We originally had our sweet tooth set on Santini, a small gelato chain that has locations across Portugal, but we were uninspired by the flavors when we got there. Instead we went over to this chocolate shop, sampled delicious truffles and chatted with the friendly salesman, who gave us some Porto suggestions.
Tram to Foz
We wanted to check out Porto’s beaches, and also to ride the historic tram. We got the tram from Infante by the Ribeira and took it to Passeio Alegre in Foz. It was a squeaky – but beautiful—ride along the water. We walked along the water for a bit, but it wasn’t the most scenic of beaches. Apparently Foz has some cute and delicious restaurants, but we couldn’t find them and ended up taking an extremely inexpensive Uber back to the center of town for dinner. Our Uber driver was super chatty and gave us the lowdown on how locals live in Porto.
If you’ve been reading our blog, you’re probably getting sick of us saying that a meal is one of the best ones we’ve ever had, but this meal truly was spectacular. This tapas-style restaurant serves generously sized small plates (i.e., enough for each of us to have more than one helping) at fantastic prices. Highlights were the portobello mushrooms, goat cheese salad, carpaccio and peanut foam dessert (still not sure what it is, but it was delicious!). Seven dishes, two desserts and two bottles of wine only set us back €88. Definitely make a reservation because this place was packed.
Saturday 28 May
Drive from Porto to Lisbon
We planned a few stops on our drive from Porto to Lisbon and were hoping for a sunny day, so we were feeling bummed and got a slow start when it was rainy in the morning. We picked up our rental car and as we drove out of the city, the rain slowed and the clouds cleared.
Our first stop was a beach town about 30 minutes outside Porto. There was a strip of café’s and restaurants, so we picked one for a snack and coffee. We then walked around to enjoy the colorful striped houses, which seemed right out of a storybook. It was too cold and windy to sit on the beach, but we still enjoyed the views.
After a two-hour drive, we arrived in Sintra, an adorable town with cobbled streets and little shops and cafes. Sintra can also be visited as a day trip by train from Lisbon. In addition to the Pena Palace that we visited, there are two other palaces in the national park– the Moorish Castle and the Palacio Nacional de Sintra. We would have liked to explore the town more, but we were short on time and eager to get to our next stop.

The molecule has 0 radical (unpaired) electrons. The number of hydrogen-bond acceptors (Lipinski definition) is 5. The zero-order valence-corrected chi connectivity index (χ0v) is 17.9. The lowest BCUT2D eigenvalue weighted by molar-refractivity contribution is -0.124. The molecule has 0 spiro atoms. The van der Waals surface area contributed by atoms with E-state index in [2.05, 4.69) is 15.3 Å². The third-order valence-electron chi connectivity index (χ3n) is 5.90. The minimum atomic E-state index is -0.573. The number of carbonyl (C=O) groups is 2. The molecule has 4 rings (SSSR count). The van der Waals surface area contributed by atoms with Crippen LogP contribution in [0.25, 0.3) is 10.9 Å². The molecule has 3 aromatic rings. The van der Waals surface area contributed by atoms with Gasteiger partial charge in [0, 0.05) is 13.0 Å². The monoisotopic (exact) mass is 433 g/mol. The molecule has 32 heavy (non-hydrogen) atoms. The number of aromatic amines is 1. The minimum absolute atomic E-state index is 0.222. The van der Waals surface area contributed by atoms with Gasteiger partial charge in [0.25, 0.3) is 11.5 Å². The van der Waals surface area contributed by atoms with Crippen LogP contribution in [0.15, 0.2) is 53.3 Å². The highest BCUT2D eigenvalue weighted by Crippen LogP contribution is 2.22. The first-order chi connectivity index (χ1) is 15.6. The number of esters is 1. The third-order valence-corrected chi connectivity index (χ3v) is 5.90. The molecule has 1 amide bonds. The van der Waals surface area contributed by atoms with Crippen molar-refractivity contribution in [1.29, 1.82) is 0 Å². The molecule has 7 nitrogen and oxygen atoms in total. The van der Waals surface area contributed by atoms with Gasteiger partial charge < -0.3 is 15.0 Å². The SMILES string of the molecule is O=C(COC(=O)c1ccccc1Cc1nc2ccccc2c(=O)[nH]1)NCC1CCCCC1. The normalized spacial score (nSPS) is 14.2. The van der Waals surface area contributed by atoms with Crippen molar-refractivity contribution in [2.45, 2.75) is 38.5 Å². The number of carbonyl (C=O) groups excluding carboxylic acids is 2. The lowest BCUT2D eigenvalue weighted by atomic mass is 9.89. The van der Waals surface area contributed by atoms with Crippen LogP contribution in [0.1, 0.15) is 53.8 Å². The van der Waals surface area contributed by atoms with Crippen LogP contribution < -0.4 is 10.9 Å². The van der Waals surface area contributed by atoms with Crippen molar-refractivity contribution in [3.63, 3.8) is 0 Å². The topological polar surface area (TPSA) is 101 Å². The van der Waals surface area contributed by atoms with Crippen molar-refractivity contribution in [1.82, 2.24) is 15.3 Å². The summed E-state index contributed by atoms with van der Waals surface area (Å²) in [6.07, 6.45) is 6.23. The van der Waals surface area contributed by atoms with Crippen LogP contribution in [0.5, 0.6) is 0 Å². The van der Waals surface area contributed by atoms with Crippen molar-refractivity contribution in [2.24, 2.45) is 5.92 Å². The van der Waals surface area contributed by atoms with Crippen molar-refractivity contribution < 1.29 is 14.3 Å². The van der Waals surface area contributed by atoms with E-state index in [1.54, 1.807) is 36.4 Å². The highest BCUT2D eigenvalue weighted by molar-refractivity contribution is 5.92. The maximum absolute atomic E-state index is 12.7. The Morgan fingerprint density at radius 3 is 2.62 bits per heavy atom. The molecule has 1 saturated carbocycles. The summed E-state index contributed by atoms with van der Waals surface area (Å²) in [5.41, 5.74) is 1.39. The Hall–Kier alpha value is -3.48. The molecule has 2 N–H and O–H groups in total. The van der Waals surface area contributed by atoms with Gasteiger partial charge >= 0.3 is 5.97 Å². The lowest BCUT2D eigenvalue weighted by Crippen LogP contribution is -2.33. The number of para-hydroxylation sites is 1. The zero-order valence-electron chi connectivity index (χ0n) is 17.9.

Avenida Dr. Miguel Bombarda, nº6, Sintra, Portugal
We ate lunch at Café Saudade, which served a simple but delicious menu. The bolo do caco (garlic bread that originates from the Madiera islands) was especially tasty.
Friends warned us that the lines get long for this attraction, so we were worried when we got caught up in traffic in Sintra. As we started driving up the mountain towards the palace, we were confused about the parking situation. We stopped at the ticket office part way up, and they were nice to call up to the top to see if there were more spots, so we were able to park in a small lot right near the entrance to the palace (there were also spaces available by the ticket office).
It’s a hilly and stunning walk through the national park to get up to the palace. The views from the top were spectacular, and we were all glad with our decision to purchase the tickets for the ramparts and park only (it costs extra to go inside). The palace is brightly colored and covered in ornate tiles and carvings. We've seen many palaces over the past several months, and this was our favorite by far (and we didn't even go inside!). We had thought about doing a hike up to the Cruz Alta, the highest point in the park, but it was getting late and we had to return the rental car by 7pm. We spent about an hour there but could have used more time.
It’s about a 30-minute drive from Sintra to Lisbon. The Uber ride from the car rental drop off to our Airbnb near Chiado was slightly terrifying, driving up and down the windy, hilly streets of Lisbon. We were again shocked at how cheap the ride was—a mere €7 for about 30 minutes of travel.
Our Lisbon Airbnb wasn't as newly renovated as the one in Porto, but it was much larger and had an interesting layout. It was conveniently located and we were able to walk to many places. We didn't actually meet our host, Ana, but she was flexible on our arrival and had stocked the flat with Lisbon travel books.
R. Dom Pedro V 89, 1250-093 Lisboa, Portugal
From our Airbnb, we walked up to Miradouro de São Pedro de Alcântara, a lookout point over the city. We then went for drinks at Pavilhao Chines, a quirky bar inside an old grocery store that has toys from the World Wars on display. It feels a bit like you’re at your great aunt’s place with way too many collectables stuffed into the antique cabinets.
We wandered down the steep hills of Barrio Alto to a Mexican restaurant for dinner, but it was late already and the line was long. We ended up at the Time Out Market, which was perfect. Each of the 30+ permanent stalls has another brick and mortar location in the city, and there’s a wide variety of cuisines available. The Thai food was okay (skip the curry but get the dumplings), and we enjoyed a great steak sandwich with foie gras. We went back to the market the next night to try the local delicacy - sardines.
Sunday 29 May - Lisbon